‘Woman’ was truly one of the last classic John Lennon songs. A throwback both to the heavenly production of Mind Games and the personalised songwriting of late-period Beatles tracks, ‘Woman’ was carried by an all-time melody from Lennon and a genuine heaping of love and contentment that had surrounded the musician in the five years he spent caring for his son, Sean.
“‘Woman’ came about because, one sunny afternoon in Bermuda, it suddenly hit me,” Lennon explained to David Sheff in 1980. “I saw what women do for us. Not just what my Yoko does for me, although I was thinking in those personal terms. Any truth is universal. If we’d made our album in the third person and called it Freda and Ada or Tommy and had dressed up in clown suits with lipstick and created characters other than us, maybe a Ziggy Stardust, would it be more acceptable? It’s not our style of art; our life is our art.”
“Anyway, in Bermuda, what suddenly dawned on me was everything I was taking for granted,” Lennon continued. “Women really are the other half of the sky, as I whisper at the beginning of the song. And it just sort of hit me like a flood, and it came out like that. The song reminds me of a Beatles track, but I wasn’t trying to make it sound like that. I did it as I did ‘Girl’ many years ago. So this is the grown-up version of ‘Girl.’”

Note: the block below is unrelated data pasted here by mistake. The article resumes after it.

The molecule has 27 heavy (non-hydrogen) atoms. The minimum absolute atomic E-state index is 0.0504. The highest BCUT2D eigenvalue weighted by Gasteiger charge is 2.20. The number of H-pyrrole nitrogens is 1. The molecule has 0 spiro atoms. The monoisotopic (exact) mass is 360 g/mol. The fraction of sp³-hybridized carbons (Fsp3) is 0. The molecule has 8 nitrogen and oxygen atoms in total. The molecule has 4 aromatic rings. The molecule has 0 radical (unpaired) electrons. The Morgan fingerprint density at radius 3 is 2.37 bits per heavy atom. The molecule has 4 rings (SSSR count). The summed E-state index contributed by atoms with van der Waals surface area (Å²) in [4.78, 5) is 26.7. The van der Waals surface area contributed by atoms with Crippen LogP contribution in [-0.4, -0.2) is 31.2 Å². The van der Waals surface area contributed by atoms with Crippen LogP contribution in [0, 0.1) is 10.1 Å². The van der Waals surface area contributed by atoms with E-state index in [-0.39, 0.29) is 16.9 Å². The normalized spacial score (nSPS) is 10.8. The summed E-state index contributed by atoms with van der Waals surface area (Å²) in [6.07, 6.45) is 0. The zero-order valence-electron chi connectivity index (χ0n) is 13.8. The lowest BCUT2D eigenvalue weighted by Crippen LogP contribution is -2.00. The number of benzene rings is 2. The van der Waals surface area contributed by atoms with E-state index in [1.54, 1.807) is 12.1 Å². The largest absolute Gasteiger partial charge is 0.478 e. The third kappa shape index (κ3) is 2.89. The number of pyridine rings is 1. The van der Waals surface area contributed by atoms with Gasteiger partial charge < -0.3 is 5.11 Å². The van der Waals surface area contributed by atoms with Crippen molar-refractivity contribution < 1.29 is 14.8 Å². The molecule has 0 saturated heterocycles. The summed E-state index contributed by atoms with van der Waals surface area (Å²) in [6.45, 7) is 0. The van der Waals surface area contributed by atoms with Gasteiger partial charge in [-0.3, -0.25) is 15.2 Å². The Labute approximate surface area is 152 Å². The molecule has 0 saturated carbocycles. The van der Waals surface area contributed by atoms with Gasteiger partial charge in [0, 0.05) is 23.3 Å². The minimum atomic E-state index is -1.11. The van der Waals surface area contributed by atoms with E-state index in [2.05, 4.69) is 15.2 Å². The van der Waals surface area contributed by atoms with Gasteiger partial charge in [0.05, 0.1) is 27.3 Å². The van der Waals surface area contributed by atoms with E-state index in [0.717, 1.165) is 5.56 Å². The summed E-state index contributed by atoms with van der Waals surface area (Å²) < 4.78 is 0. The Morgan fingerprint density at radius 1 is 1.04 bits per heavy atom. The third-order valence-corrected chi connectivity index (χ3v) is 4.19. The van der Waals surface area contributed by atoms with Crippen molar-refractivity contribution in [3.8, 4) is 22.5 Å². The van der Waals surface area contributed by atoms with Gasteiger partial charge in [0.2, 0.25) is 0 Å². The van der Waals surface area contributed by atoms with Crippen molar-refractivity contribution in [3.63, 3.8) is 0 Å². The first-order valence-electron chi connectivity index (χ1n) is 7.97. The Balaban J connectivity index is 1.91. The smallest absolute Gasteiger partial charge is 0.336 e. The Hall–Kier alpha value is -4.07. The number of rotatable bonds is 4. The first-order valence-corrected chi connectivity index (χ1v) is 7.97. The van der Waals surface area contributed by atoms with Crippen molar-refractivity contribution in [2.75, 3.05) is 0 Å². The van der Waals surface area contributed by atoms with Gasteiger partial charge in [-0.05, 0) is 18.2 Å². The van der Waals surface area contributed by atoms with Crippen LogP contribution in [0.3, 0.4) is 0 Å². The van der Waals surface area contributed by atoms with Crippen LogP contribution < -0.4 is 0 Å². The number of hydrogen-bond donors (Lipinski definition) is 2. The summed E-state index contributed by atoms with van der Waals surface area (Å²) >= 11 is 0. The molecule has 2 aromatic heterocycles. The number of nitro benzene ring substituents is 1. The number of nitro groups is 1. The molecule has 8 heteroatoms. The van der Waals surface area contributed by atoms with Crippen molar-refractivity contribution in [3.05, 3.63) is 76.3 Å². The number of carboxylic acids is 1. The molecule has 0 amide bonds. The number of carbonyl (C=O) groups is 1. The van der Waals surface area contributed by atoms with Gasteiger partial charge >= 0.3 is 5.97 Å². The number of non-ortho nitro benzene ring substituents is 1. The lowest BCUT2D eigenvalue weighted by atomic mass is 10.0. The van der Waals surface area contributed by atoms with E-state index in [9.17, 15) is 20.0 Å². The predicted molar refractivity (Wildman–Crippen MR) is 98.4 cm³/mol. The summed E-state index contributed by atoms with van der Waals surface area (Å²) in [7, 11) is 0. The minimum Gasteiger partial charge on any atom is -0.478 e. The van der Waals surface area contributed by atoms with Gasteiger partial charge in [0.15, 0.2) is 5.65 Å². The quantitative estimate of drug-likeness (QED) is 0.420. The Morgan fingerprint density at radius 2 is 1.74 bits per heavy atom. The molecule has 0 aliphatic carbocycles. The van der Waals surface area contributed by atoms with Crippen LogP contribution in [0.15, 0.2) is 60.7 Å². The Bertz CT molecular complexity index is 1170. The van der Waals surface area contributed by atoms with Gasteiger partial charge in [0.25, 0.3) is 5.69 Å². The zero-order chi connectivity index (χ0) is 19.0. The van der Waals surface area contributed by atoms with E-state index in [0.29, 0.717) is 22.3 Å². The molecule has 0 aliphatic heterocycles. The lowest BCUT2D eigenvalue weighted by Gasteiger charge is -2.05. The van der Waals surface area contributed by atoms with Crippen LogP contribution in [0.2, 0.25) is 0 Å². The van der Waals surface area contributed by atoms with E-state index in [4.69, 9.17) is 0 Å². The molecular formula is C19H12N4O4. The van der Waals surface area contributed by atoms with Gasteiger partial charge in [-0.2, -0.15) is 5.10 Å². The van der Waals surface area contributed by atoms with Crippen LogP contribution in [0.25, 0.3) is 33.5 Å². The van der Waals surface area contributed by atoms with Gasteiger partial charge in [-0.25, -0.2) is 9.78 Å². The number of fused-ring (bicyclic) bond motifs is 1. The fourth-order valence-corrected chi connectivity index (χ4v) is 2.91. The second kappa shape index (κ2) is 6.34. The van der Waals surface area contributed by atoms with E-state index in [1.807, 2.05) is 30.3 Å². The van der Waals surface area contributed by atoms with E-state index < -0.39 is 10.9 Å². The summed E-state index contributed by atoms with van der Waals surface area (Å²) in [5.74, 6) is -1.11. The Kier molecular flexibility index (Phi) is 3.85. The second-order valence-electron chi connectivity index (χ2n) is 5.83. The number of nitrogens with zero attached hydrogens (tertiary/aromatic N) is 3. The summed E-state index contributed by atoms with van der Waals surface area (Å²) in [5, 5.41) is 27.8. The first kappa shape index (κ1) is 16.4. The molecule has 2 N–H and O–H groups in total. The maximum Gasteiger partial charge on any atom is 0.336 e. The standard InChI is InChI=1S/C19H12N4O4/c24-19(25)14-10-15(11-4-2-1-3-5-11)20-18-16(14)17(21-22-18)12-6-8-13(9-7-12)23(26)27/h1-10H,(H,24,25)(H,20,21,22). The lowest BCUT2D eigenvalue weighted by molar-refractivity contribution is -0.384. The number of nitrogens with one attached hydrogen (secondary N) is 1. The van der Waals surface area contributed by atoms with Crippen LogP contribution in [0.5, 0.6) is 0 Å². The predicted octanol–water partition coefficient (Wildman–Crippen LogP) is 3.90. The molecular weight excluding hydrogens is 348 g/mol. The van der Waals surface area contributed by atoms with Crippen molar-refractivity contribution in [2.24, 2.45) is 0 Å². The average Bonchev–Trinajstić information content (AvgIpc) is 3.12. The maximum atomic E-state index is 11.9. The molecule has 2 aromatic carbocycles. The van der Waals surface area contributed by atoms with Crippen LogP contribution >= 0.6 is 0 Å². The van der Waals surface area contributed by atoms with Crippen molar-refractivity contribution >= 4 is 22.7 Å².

Although ‘Woman’ would be Lennon’s final number-one hit in the UK, the song wasn’t above some criticism, even after Lennon was killed in 1980. A source of contention was the production style employed in the song, which favoured lush strings, backing choirs, and layers of echo that made the song sound angelic to some and overwrought to others. This was a far cry from the minimalist cries of John Lennon/Plastic Ono Band or even the Phil Spector Wall of Sound from Imagine. It sounded very modern for the upcoming 1980s, but to some ears, ‘Woman’ still sounds stuck in the ‘80s.
For those people, direct your attention to the 2010 stripped-down remixes of Double Fantasy. The maximalist production from the original album is replaced with a far more relaxed and unadorned composition. Lennon’s voice isn’t doubled, while the strings and backing choirs are nowhere to be found. Instead, Lennon carries the song with his solo voice and acoustic guitar strums, grounded by simple drum and bass patterns behind him. Every once in a while, a backing vocal pops up to accompany him, but for the most part, Lennon is at his simplest and best in the stripped back version of ‘Woman’.
Check out the stripped-down mix of ‘Woman’ down below.